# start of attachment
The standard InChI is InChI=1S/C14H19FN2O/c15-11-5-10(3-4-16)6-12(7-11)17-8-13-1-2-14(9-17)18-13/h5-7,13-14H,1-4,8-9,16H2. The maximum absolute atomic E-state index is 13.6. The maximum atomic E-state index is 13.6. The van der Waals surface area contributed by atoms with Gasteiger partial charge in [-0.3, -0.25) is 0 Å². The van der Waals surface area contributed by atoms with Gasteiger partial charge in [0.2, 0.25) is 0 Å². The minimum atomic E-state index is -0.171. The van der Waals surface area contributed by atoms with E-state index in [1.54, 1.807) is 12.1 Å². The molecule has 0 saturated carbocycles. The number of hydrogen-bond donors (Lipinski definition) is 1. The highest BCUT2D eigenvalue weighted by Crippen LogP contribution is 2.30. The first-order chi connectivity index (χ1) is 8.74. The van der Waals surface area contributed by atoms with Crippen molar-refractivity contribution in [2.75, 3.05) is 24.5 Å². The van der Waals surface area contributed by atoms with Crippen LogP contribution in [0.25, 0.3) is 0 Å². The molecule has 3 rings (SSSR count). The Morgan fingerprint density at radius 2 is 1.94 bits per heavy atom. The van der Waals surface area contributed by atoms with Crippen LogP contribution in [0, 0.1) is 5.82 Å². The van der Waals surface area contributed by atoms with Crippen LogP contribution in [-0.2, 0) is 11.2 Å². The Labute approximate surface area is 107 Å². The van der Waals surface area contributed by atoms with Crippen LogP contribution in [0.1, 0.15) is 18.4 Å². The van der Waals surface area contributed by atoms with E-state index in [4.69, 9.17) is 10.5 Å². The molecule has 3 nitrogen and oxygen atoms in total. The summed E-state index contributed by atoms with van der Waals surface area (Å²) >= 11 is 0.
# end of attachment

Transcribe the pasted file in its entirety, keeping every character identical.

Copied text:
The standard InChI is InChI=1S/C14H19FN2O/c15-11-5-10(3-4-16)6-12(7-11)17-8-13-1-2-14(9-17)18-13/h5-7,13-14H,1-4,8-9,16H2. The maximum absolute atomic E-state index is 13.6. The maximum atomic E-state index is 13.6. The van der Waals surface area contributed by atoms with Gasteiger partial charge in [-0.3, -0.25) is 0 Å². The van der Waals surface area contributed by atoms with Gasteiger partial charge in [0.2, 0.25) is 0 Å². The minimum atomic E-state index is -0.171. The van der Waals surface area contributed by atoms with E-state index in [1.54, 1.807) is 12.1 Å². The molecule has 0 saturated carbocycles. The number of hydrogen-bond donors (Lipinski definition) is 1. The highest BCUT2D eigenvalue weighted by Crippen LogP contribution is 2.30. The first-order chi connectivity index (χ1) is 8.74. The van der Waals surface area contributed by atoms with Crippen molar-refractivity contribution in [2.75, 3.05) is 24.5 Å². The van der Waals surface area contributed by atoms with Crippen LogP contribution in [0.25, 0.3) is 0 Å². The molecule has 3 rings (SSSR count). The Morgan fingerprint density at radius 2 is 1.94 bits per heavy atom. The van der Waals surface area contributed by atoms with Crippen LogP contribution in [0, 0.1) is 5.82 Å². The van der Waals surface area contributed by atoms with Crippen LogP contribution in [-0.2, 0) is 11.2 Å². The Labute approximate surface area is 107 Å². The van der Waals surface area contributed by atoms with Crippen LogP contribution in [0.1, 0.15) is 18.4 Å². The van der Waals surface area contributed by atoms with E-state index in [4.69, 9.17) is 10.5 Å². The molecule has 3 nitrogen and oxygen atoms in total. The summed E-state index contributed by atoms with van der Waals surface area (Å²) >= 11 is 0.